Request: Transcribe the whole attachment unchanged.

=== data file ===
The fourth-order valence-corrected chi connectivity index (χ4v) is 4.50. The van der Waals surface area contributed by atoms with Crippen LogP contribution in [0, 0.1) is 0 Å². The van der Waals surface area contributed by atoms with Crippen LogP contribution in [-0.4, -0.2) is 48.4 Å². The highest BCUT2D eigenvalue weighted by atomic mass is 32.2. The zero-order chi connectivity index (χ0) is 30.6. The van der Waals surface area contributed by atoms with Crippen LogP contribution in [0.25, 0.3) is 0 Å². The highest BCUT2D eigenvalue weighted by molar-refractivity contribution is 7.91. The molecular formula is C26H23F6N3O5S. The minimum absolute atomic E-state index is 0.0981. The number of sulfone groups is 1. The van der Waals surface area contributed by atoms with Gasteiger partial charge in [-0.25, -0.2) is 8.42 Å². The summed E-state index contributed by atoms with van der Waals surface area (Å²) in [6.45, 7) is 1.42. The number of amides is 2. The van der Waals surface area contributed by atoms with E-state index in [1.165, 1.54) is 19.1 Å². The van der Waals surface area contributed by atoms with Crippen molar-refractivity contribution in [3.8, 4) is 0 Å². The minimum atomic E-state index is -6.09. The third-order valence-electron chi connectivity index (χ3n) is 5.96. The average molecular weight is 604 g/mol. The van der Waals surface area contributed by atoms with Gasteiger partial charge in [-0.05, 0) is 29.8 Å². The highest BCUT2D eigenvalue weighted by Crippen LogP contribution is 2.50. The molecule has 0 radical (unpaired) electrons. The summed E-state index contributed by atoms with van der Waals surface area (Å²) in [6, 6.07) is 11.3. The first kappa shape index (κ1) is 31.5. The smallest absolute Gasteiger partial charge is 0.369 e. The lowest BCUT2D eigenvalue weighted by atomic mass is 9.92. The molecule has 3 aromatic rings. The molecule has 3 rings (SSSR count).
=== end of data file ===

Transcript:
The fourth-order valence-corrected chi connectivity index (χ4v) is 4.50. The van der Waals surface area contributed by atoms with Crippen LogP contribution in [0, 0.1) is 0 Å². The van der Waals surface area contributed by atoms with Crippen LogP contribution in [-0.4, -0.2) is 48.4 Å². The highest BCUT2D eigenvalue weighted by atomic mass is 32.2. The zero-order chi connectivity index (χ0) is 30.6. The van der Waals surface area contributed by atoms with Crippen LogP contribution in [0.25, 0.3) is 0 Å². The highest BCUT2D eigenvalue weighted by molar-refractivity contribution is 7.91. The molecular formula is C26H23F6N3O5S. The minimum absolute atomic E-state index is 0.0981. The number of sulfone groups is 1. The van der Waals surface area contributed by atoms with Gasteiger partial charge in [-0.25, -0.2) is 8.42 Å². The summed E-state index contributed by atoms with van der Waals surface area (Å²) in [6.45, 7) is 1.42. The number of amides is 2. The van der Waals surface area contributed by atoms with E-state index in [1.165, 1.54) is 19.1 Å². The van der Waals surface area contributed by atoms with Crippen molar-refractivity contribution in [3.8, 4) is 0 Å². The minimum atomic E-state index is -6.09. The third-order valence-electron chi connectivity index (χ3n) is 5.96. The average molecular weight is 604 g/mol. The van der Waals surface area contributed by atoms with Gasteiger partial charge in [-0.05, 0) is 29.8 Å². The highest BCUT2D eigenvalue weighted by Crippen LogP contribution is 2.50. The molecule has 0 radical (unpaired) electrons. The summed E-state index contributed by atoms with van der Waals surface area (Å²) in [6, 6.07) is 11.3. The first kappa shape index (κ1) is 31.5. The smallest absolute Gasteiger partial charge is 0.369 e. The lowest BCUT2D eigenvalue weighted by atomic mass is 9.92. The molecule has 3 aromatic rings. The molecule has 3 rings (SSSR count).